Pemra chief seeks acquittal in ads contracts reference | Pakistan Press Foundation (PPF)

Pakistan Press Foundation

Pemra chief seeks acquittal in ads contracts reference

Pakistan Press Foundation

ISLAMABAD: Pakistan Electronic Media Regulatory Authority (Pemra) chairman Mirza Saleem Baig has filed an application in an accountability court, seeking acquittal in a reference relating to alleged irregularity committed in the award of advertising contracts.

Accountability judge Azam Khan took up the application. Former prime minister Syed Yousuf Raza Gilani is also an accused in the case.

The counsel for Mr Baig informed the court that his client was the principal information officer and he had awarded the contract to an advertising agency in accordance with routine practice. However, the National Accountability Bureau (NAB) nominated Mr Baig as an accused in the case for awarding the contract in contradiction with procurement rules.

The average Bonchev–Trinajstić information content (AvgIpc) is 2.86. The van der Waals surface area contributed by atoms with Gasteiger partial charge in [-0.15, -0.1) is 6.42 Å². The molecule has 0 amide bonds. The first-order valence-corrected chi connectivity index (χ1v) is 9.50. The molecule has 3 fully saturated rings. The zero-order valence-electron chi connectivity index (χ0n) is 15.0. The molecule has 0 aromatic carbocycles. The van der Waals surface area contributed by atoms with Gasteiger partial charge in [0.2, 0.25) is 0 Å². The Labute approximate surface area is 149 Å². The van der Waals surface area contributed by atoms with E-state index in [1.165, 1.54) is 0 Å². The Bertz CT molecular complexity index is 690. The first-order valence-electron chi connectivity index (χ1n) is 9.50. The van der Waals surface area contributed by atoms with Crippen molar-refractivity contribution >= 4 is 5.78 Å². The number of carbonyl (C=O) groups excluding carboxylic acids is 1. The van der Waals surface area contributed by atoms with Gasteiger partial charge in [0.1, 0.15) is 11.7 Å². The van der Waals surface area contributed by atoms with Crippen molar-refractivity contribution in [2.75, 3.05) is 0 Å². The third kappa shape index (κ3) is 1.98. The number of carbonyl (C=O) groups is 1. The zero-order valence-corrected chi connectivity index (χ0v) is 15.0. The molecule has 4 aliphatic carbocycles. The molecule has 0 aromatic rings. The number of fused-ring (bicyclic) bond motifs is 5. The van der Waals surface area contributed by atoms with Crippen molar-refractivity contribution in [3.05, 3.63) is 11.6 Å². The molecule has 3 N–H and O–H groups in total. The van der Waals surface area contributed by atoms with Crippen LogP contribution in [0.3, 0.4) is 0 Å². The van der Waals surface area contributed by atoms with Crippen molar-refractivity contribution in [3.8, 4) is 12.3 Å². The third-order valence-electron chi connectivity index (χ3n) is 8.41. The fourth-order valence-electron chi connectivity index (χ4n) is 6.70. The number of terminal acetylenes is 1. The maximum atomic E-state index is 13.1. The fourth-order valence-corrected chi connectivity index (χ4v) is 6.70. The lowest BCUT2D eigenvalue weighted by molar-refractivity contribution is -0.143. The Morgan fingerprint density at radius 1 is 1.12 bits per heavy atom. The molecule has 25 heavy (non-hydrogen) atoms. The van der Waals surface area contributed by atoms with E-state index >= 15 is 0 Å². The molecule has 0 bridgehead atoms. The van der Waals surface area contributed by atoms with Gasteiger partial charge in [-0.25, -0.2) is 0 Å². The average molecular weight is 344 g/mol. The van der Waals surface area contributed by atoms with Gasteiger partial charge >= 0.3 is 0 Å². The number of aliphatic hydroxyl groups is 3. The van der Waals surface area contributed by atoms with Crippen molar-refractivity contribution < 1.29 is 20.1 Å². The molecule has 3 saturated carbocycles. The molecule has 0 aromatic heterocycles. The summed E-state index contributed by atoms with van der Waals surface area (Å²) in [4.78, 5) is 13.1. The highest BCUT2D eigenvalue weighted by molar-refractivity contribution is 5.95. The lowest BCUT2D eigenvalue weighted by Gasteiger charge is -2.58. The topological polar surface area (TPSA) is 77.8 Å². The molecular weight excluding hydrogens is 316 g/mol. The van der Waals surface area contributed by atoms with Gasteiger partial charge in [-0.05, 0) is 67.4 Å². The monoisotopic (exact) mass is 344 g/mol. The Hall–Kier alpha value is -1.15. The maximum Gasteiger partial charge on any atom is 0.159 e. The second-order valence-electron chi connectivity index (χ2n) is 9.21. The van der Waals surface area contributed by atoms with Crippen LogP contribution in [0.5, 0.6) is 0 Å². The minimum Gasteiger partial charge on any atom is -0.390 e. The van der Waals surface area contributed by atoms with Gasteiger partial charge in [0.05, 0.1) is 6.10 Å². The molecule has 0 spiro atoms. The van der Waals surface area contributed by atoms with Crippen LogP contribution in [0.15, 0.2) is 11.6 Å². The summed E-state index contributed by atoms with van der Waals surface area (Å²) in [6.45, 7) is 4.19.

The Pemra chief’s counsel pointed out that the recent amendment to the National Accountability Ordinance 1999 had defined the parameters for implicating a government servant in a corruption case, adding that under the law, NAB could not proceed in this matter against Mr Baig.

The court was scheduled to indict the accused persons; however, the indictment has been delayed till Jan 30 since one of the accused persons, Inam Akbar, could not be produced.

The prosecution informed the court that Mr Akbar was in the custody of NAB in Karachi and is being investigated.

The court directed NAB to produce all the accused persons at the next hearing. Judge Khan also directed the bureau to file by Jan 30 a reply to the application seeking acquittal of Mr Baig.

NAB had nominated seven accused, including Yousuf Raza Gilani, Mirza Saleem Baig, Inam Akber and Farooq Awan, in the reference.

They are accused of misusing their authority in granting a campaign contract illegally to a Lahore-based advertising agency. The reference stated that no competition was held to grant the contract to the agency, which was totally against the Public Procurement Regulatory Authority rules.


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